I had a conversation this week with a person who had a breakthrough type experience working with a group of about 50 people and wanted to discuss ways of increasing the chances of this kind of thing happening when working with groups.
An important aspect of any collaboration design that is intended to produce breakthrough thinking or high levels of innovation is the “diverge (a lot) before you begin to converge (gradually)” on the solution approach.
Groups not accustomed to complex collaboration methods are often tempted to begin working towards a solution as quickly as possible. Regrettably, this rarely produces the type of solution that stakeholders will commit to or that takes into consideration all the factors necessary for success.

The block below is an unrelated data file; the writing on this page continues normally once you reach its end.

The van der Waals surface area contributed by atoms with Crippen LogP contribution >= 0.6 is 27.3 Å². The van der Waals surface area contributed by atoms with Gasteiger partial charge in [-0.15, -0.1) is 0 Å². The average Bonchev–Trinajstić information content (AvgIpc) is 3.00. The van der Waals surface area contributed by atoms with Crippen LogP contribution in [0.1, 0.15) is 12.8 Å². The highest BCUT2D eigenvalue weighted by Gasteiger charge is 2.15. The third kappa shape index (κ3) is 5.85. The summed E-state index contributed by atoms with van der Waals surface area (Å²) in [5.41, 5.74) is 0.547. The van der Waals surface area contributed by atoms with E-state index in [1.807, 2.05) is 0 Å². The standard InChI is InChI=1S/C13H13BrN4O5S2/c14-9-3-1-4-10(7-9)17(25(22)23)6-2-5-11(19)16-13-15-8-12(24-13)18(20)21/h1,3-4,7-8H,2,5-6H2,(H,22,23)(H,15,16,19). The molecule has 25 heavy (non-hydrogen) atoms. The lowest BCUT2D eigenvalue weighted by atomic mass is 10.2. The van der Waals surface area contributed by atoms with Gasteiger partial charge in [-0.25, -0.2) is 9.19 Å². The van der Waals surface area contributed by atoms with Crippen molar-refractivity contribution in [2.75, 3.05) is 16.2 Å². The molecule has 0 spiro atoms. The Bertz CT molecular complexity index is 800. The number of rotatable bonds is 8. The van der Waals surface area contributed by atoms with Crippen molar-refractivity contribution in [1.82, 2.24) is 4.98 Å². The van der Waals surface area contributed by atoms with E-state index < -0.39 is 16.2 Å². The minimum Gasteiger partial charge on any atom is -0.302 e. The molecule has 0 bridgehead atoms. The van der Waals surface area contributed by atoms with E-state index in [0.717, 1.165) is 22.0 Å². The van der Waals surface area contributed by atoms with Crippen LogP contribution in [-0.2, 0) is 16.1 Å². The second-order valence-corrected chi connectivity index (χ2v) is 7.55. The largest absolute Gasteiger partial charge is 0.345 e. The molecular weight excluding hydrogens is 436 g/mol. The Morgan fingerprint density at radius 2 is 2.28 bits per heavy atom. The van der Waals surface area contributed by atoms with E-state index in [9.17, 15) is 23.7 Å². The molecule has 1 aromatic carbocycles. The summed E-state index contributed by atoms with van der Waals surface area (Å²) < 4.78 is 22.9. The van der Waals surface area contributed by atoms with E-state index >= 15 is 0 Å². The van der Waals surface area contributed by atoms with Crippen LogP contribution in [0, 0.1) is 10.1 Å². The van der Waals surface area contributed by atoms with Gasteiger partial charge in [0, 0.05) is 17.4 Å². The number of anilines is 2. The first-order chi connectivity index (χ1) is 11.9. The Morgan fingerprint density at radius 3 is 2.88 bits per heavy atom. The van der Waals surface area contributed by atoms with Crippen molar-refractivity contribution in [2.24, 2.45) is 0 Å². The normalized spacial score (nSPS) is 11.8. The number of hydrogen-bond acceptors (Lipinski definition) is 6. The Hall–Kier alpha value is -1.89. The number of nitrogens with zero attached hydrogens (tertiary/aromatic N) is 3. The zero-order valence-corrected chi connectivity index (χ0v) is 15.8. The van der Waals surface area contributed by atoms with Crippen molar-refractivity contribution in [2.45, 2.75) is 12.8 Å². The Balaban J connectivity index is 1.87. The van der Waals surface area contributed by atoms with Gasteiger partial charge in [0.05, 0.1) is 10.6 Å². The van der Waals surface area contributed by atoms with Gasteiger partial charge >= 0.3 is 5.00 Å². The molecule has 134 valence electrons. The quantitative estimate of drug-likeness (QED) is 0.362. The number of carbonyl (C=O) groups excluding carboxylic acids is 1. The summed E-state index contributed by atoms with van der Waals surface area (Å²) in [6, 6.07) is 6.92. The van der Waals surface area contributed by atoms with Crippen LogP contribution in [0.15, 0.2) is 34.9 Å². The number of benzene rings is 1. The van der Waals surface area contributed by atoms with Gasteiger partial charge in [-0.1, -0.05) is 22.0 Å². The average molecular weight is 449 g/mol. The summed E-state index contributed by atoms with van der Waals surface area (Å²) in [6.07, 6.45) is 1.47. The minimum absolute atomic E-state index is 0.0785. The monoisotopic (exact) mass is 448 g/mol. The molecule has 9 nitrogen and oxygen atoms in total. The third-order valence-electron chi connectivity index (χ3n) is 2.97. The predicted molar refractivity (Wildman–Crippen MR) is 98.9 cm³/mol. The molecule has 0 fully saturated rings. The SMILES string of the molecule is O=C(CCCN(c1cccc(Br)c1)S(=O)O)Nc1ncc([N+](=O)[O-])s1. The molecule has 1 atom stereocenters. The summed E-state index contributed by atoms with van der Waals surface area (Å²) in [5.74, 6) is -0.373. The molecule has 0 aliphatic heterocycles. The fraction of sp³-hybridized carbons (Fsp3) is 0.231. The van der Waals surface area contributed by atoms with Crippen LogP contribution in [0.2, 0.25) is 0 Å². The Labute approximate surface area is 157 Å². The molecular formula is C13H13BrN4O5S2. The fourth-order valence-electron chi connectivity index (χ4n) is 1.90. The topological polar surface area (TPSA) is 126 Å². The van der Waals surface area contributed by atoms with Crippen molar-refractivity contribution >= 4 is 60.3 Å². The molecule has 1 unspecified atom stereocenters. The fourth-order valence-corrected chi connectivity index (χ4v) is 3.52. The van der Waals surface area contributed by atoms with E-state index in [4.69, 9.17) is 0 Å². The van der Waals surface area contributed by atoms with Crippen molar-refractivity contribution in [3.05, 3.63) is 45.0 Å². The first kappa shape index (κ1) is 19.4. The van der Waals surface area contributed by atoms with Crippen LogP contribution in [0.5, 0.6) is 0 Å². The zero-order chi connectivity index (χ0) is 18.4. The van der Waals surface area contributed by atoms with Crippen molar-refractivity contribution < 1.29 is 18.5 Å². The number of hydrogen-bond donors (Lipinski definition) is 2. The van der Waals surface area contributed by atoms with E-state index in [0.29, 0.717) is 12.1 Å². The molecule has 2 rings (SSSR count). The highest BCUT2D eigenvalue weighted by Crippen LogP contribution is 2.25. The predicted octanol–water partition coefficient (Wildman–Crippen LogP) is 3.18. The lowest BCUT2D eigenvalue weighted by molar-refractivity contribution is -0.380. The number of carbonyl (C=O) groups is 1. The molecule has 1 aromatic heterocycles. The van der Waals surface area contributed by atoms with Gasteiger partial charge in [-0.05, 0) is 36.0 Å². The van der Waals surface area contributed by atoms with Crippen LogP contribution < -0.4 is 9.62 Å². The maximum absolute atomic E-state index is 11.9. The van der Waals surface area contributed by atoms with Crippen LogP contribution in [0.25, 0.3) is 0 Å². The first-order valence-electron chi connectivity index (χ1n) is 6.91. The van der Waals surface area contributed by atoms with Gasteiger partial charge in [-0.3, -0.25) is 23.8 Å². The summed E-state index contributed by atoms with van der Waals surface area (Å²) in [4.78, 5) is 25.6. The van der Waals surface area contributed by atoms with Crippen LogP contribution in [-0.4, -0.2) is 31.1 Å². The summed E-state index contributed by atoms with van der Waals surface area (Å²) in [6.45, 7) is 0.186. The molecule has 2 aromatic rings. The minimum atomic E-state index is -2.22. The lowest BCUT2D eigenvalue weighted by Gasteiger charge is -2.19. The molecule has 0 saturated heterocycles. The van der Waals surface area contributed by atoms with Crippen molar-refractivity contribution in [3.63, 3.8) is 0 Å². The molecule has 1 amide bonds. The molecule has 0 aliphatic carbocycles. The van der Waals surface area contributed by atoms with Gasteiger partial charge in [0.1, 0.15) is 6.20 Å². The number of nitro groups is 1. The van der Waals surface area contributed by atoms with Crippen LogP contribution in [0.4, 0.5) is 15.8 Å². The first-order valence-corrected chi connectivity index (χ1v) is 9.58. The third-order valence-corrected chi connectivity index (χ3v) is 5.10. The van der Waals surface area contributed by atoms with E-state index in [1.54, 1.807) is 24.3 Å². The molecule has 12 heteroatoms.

Furthermore, the divergence process can be uncomfortable as the group opens into the “groan zone” of uncertainty and frustration presents itself. It is hard to work through these ‘moments of discomfort” and avoid the tendency to converge before the right solution space has been discovered by the group as a whole. When this occurs the group leader really needs to be confident in the tools they are using to guide the participants through this complexity and – only when the time is right – help them transition to a more structured convergence towards a solution.